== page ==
I’ve been studying Japanese since September 2006 – that’s almost five years! You would think that I would be quite fluent by now, wouldn’t you? Well, you’d be wrong. But I only have myself to blame. (>_<)
For the first almost year and a half I studied in an evening class, once a week, after work. While the classes were excellent (thanks to the teacher), I was too busy with other things to really concentrate on studying most of the time. In the class, we used ideas from the textbook Japanese For Busy People, as well as my teacher’s original ideas and parts of Minna No Nihongo. However, we didn’t actually use the textbook in class, and I was too, er, busy to open it up at home. I did attempt to take the JLPT (Japanese Language Proficiency Test) 4 Kyuu (4th grade) in December 2007 but I failed. (I didn’t really expect to pass, to be honest.)
When I first arrived in Japan in 2008 I was shocked to discover how little Japanese I could actually understand or speak. I soon realised how different “real” Japanese was to textbook Japanese, and signed up for private lessons in Nagoya. I took classes once a week for the most part, but stepped it up to twice a week prior to taking the JLPT again in 2009. In my classes I used the well-known textbook series Genki, which is published by The Japan Times. I really like this textbook – the characters are funny, the stories are interesting, and it grabbed my attention a lot more than Japanese For Busy People did (or Minna No Nihongo, but I won’t go there today…).
I got lucky on my second JLPT attempt and managed to pass JLPT 3 Kyuu when I took it in December 2009. Well, when I say I got lucky, what I really mean is that I worked myself into the ground studying for it, to the point where I almost didn’t want to study anymore.
So, since January 2010 I have to be honest and say that I haven’t studied Japanese seriously. Of course, I was living in Japan until April this year, so I was picking up bits and pieces and practicing constantly. But I haven’t really put my head in a textbook or taken a class since I moved to Hamamatsu in March 2010.
Now I’m back in the UK, some would question the need to continue studying at all. However, it’s unthinkable that I would stop now. Studying Japanese is one of the only hobbies I’ve ever really stuck at for any serious amount of time, so I couldn’t possibly quit now, even if I’m struggling a bit to get motivated. I hope to be able to use Japanese in my future career (if not immediately, then sometime), and I certainly plan to go back to Japan to visit many times, so it’s essential that I continue studying. Not only that, but I like studying Japanese. It’s fun, interesting, and rewarding. 😀
So I began to look for ways that I could review what I’ve learnt, and I came to the conclusion that I ought to do what I often used to suggest to my own students: retake! Luckily, I came to this decision before I left Japan, and had the chance to buy myself a brand spanking new set of Genki textbooks:
This is the all new Genki 1 textbook and workbook. Genki has been updated since I last bought it, so I’m happy to see that I won’t be retaking 100% of what I have already done.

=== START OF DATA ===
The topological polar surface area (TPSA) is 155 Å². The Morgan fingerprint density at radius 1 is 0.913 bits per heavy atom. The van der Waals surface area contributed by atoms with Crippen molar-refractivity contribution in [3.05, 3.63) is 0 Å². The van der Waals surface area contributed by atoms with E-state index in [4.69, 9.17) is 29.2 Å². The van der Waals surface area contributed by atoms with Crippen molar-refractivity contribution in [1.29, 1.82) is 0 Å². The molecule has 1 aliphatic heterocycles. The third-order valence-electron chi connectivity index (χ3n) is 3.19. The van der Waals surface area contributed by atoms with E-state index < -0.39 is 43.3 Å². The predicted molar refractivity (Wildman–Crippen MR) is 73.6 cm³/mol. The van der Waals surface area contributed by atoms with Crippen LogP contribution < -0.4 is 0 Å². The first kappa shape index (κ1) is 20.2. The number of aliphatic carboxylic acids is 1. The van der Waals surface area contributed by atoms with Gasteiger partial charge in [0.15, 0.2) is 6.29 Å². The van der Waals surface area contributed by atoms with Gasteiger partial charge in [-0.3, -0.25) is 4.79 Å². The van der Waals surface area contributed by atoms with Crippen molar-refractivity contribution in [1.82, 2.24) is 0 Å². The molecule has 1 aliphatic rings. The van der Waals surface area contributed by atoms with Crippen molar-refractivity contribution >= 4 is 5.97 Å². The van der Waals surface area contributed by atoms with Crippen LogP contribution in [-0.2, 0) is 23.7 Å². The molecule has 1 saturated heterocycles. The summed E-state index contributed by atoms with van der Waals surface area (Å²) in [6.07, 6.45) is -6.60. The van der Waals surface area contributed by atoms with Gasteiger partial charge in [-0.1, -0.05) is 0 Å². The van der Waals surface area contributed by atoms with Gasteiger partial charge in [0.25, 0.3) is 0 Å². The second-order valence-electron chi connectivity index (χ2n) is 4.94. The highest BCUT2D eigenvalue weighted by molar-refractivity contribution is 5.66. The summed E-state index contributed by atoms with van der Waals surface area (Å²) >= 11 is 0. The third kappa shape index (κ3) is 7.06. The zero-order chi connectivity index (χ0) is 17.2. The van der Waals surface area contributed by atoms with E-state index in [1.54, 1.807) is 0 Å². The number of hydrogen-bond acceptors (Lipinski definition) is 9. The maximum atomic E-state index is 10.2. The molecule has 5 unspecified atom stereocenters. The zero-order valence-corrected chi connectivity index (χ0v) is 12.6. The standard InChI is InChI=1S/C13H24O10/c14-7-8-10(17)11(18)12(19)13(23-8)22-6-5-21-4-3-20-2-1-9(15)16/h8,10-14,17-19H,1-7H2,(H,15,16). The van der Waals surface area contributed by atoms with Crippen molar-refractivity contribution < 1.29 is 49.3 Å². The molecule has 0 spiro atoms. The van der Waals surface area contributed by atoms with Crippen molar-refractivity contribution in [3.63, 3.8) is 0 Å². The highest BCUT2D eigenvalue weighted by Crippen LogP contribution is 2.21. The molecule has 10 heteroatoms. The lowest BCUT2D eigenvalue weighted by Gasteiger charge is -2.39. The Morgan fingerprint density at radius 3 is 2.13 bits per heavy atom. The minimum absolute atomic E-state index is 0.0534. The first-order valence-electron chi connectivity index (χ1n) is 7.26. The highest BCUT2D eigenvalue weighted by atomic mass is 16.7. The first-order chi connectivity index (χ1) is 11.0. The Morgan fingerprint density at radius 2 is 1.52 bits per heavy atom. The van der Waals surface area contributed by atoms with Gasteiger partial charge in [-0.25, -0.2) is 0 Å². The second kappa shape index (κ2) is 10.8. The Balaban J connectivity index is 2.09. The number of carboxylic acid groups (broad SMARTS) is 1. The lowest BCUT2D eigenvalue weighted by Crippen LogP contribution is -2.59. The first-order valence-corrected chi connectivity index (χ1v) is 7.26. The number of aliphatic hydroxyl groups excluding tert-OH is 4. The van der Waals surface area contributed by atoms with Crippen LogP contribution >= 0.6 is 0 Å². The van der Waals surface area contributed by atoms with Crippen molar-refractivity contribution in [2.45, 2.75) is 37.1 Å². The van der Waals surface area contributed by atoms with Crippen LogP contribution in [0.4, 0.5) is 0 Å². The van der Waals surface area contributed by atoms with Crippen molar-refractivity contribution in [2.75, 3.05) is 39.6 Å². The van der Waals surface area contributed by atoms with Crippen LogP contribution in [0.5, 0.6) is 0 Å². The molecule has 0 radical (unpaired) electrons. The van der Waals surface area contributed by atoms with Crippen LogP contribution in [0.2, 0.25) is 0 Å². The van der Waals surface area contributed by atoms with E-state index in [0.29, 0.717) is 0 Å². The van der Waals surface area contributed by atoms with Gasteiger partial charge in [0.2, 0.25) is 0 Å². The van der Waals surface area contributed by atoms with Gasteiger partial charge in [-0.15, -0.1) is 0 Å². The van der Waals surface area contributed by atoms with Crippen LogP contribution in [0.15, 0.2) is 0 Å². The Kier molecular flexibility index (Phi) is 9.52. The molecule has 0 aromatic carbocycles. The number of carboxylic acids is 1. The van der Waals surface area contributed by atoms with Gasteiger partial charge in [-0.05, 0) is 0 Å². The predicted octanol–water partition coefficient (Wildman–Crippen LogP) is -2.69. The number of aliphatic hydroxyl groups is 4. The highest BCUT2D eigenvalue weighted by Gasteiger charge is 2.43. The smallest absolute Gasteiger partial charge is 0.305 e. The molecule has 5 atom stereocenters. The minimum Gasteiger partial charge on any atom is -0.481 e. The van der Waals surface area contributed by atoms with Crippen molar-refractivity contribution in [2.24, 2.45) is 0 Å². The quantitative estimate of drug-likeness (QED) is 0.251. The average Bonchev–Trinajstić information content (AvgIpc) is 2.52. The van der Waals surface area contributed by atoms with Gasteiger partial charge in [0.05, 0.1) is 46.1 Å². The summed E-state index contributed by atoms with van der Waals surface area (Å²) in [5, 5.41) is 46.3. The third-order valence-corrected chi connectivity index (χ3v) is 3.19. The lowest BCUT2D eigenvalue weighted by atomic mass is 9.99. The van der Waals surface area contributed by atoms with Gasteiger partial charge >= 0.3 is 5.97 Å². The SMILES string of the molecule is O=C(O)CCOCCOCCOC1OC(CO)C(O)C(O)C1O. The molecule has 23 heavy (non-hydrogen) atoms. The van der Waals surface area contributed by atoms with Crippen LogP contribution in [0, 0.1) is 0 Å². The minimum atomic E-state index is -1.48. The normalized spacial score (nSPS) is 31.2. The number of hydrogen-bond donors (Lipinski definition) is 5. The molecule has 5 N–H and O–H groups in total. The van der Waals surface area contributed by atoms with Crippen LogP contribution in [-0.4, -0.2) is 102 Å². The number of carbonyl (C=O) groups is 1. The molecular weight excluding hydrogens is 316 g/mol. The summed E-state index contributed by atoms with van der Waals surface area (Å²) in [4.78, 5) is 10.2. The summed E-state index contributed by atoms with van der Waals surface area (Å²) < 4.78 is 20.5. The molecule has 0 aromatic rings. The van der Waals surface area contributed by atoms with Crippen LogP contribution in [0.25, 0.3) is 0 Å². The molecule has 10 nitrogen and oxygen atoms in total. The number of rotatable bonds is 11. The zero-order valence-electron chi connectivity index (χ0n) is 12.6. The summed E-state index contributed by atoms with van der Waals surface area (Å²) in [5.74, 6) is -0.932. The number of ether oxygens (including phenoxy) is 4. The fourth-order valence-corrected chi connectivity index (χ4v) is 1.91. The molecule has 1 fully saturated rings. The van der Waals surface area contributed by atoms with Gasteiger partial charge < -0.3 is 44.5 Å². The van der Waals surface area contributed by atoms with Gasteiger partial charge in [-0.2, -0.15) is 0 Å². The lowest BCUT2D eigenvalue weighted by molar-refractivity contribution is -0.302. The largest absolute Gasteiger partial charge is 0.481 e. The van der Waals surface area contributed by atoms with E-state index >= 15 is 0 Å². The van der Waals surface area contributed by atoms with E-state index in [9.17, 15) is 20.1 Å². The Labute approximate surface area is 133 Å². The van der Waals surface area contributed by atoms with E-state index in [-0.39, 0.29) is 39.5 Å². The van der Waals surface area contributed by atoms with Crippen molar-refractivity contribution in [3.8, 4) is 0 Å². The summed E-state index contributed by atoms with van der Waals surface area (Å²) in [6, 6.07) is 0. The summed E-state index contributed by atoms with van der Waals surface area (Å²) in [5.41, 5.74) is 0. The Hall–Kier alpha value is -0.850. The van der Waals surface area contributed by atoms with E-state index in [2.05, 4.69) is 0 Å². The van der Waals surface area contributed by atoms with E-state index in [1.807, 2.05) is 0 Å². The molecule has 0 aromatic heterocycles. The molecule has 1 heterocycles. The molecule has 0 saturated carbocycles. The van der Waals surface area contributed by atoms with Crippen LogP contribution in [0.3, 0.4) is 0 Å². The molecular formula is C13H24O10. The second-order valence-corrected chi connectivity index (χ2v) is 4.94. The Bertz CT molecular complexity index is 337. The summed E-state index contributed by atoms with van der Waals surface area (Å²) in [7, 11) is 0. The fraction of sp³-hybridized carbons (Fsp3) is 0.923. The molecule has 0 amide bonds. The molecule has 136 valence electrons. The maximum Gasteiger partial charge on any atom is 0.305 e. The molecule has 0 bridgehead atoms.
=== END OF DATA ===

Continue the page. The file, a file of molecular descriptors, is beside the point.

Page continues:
In addition to using the Genki textbooks, I want to use the Internet to review what I have learnt so far. I have already been using a site called Renshuu.org, which I find useful because it is very interactive and lets you review specific parts of the Genki series, as well as study for JLPT.
Recently I have also begun to use Nihongo Up.
Nihongo Up has an excellent design which really engages the learner, and even offers some fun games which you can play online or download. (I particularly like their “Toaster” game. You download it to your desktop and it pops up with Japanese sentences to quiz you at regular intervals. It’s kind of distracting, but fun when you’re just playing on the Internet.) Another thing I really like about Nihongo Up is that they use kanji right from the word go. Kanji is introduced straight away, but it’s not scary, and if you can’t read it you can simply scroll over it to see the furigana. Nihongo Up has various levels of membership, depending on how much you’re willing to pay, so check out their website if you’re interested in joining.
In 2010 the JLPT was changed, and there are now five levels instead of four (N1 – N5). I’m hoping to take this test again in the future, and I guess I’ll be aiming for an N3 or N2, depending on how much I study before I take it. N3 is in between the old 2nd and 3rd grades, and N2 is about the same as the old 2nd grade. I know I should set myself a strict goal of when to take the test, but until I get settled into a job and new home I can’t imagine doing that. Also, if I end up working in London (which is quite likely) I am hoping to sign up to classes again. I have my eye on a course that I’d really like to do in London, but it’s a bit expensive. Still, hopefully I can think about doing it in the future.
In this post I’m not trying to suggest that any particular method, textbook or website is better for studying Japanese. I’m simply letting you know what I’m up to. If you have any suggestions for something that you have found to be a good way to study, by all means let me know in the comments below! 🙂